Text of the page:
Parental Alienation is a real and serious family court problem. While we prefer Collaborative Divorce and Mediation, there are times and cases when parents need to go to court. These cases are not common, but when they occur, they are devastating. Nanci understands that this is a form of child abuse. She is available for consultation for these complex cases and can make appropriate referrals.
The currently accepted criteria for diagnosis of Parental Alienation involves a 5 Factor Model, established by Amy Baker. This model takes into consideration the actions and attitudes of the child, the rejected parent and the favored parent;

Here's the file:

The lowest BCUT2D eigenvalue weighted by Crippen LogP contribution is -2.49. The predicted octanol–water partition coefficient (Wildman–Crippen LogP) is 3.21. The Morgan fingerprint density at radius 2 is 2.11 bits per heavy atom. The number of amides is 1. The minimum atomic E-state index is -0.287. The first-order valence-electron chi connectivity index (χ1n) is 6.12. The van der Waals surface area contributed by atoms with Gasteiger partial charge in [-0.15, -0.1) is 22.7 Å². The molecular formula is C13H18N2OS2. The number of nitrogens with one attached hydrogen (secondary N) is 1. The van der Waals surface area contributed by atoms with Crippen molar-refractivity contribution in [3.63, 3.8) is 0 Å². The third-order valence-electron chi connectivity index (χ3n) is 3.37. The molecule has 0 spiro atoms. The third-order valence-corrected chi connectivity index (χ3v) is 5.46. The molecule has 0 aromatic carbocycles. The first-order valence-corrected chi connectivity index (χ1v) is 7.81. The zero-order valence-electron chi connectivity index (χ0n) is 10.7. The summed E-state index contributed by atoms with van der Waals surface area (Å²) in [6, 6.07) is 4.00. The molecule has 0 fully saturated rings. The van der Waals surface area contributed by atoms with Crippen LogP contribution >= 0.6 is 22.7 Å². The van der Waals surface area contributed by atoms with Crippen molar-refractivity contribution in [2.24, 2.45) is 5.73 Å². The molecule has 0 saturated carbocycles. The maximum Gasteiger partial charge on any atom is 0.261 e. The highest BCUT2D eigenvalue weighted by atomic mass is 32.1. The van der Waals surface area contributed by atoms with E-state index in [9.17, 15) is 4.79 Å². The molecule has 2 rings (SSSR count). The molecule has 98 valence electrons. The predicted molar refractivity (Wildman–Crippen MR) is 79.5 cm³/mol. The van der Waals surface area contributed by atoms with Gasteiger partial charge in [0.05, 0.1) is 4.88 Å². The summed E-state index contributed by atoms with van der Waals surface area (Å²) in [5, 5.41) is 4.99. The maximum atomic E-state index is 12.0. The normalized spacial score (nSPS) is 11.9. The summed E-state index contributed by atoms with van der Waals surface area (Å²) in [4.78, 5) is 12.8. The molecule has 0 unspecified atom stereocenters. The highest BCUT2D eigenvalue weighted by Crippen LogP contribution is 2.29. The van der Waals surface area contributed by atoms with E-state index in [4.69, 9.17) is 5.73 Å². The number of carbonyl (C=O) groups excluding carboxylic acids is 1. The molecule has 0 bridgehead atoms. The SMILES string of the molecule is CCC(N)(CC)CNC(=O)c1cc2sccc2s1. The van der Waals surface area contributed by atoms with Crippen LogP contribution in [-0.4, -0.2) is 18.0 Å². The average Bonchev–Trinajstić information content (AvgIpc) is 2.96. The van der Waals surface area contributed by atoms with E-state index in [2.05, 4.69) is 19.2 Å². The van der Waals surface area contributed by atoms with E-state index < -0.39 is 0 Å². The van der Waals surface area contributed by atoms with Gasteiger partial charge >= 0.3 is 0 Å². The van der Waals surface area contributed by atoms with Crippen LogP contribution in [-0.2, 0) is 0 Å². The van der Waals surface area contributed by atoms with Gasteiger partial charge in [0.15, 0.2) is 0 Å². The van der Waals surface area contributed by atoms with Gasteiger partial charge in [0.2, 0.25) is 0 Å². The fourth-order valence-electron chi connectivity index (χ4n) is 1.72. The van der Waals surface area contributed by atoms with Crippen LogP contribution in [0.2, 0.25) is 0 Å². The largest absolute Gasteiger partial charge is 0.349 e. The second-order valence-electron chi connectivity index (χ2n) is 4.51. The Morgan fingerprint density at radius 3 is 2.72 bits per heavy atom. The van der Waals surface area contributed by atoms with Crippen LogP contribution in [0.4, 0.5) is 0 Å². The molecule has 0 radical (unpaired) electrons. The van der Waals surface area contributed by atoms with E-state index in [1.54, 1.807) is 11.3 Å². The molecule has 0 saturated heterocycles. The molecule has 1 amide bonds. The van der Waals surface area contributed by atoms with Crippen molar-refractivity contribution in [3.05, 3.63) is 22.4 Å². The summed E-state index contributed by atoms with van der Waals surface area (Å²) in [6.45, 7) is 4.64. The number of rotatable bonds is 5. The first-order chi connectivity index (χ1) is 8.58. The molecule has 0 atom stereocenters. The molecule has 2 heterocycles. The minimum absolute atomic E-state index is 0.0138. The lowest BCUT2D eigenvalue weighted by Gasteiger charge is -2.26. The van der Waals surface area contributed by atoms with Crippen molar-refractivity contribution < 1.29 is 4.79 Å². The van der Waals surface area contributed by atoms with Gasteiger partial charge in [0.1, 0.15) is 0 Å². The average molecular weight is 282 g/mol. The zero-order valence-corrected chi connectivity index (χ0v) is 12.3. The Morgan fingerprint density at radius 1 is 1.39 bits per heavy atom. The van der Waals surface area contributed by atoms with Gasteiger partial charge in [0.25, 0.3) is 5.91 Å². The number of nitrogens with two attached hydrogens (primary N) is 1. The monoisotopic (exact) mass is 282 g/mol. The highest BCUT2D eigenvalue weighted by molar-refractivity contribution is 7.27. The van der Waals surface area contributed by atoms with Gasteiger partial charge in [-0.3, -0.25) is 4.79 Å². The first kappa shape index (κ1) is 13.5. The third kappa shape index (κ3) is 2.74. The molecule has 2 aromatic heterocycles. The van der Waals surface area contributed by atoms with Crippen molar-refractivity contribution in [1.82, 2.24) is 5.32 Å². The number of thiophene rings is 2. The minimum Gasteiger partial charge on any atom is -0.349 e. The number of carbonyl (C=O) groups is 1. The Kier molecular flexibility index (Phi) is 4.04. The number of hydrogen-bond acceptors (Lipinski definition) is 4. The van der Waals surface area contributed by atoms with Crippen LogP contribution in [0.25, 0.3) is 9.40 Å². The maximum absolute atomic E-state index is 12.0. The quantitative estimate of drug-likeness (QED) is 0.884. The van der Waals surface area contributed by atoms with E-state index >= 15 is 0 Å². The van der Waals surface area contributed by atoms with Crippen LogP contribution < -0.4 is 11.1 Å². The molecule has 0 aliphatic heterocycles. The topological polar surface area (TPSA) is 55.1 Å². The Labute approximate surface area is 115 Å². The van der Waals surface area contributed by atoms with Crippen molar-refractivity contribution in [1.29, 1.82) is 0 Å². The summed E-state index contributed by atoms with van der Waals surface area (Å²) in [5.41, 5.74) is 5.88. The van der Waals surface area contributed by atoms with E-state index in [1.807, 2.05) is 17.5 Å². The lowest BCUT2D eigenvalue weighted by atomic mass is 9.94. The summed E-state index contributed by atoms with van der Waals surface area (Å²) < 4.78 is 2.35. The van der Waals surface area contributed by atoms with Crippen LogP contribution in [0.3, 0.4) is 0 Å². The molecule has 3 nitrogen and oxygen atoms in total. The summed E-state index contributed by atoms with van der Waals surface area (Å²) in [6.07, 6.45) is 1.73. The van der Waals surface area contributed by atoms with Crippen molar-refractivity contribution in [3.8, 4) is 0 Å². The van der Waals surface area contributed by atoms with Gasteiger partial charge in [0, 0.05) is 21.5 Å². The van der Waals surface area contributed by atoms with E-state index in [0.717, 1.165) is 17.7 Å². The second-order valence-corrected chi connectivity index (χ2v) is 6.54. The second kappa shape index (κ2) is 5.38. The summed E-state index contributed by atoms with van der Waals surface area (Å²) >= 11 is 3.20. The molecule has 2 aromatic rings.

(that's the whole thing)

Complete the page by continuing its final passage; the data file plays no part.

Factor One: The child actively avoids, resists or refuses a relationship with a parent.
Factor Two: There is the presence of a prior positive relationship between the child and the now rejected parent.
Factor Three: The is an absence of abuse or neglect or other seriously deficient parenting on the part of the now rejected parent.
Factor Four: The favored parent uses multiple alienating behaviors.
Factor Five: The child exhibits many or all of the eight behavioral manifestation of alienation:
- Campaign of denigration
- Weak, frivolous or absurd reasons for the rejection
- Lack of ambivalence
- The “independent thinker” phenomenon
- Reflective support for the favored parent
- Absence of guilt
- Borrowed scenarios
- Spread of animosity to the friends and family of the rejected parent
If you believe you are being alienated from your children when you previously enjoyed a healthy and connected relationship, let’s talk about what may be happening.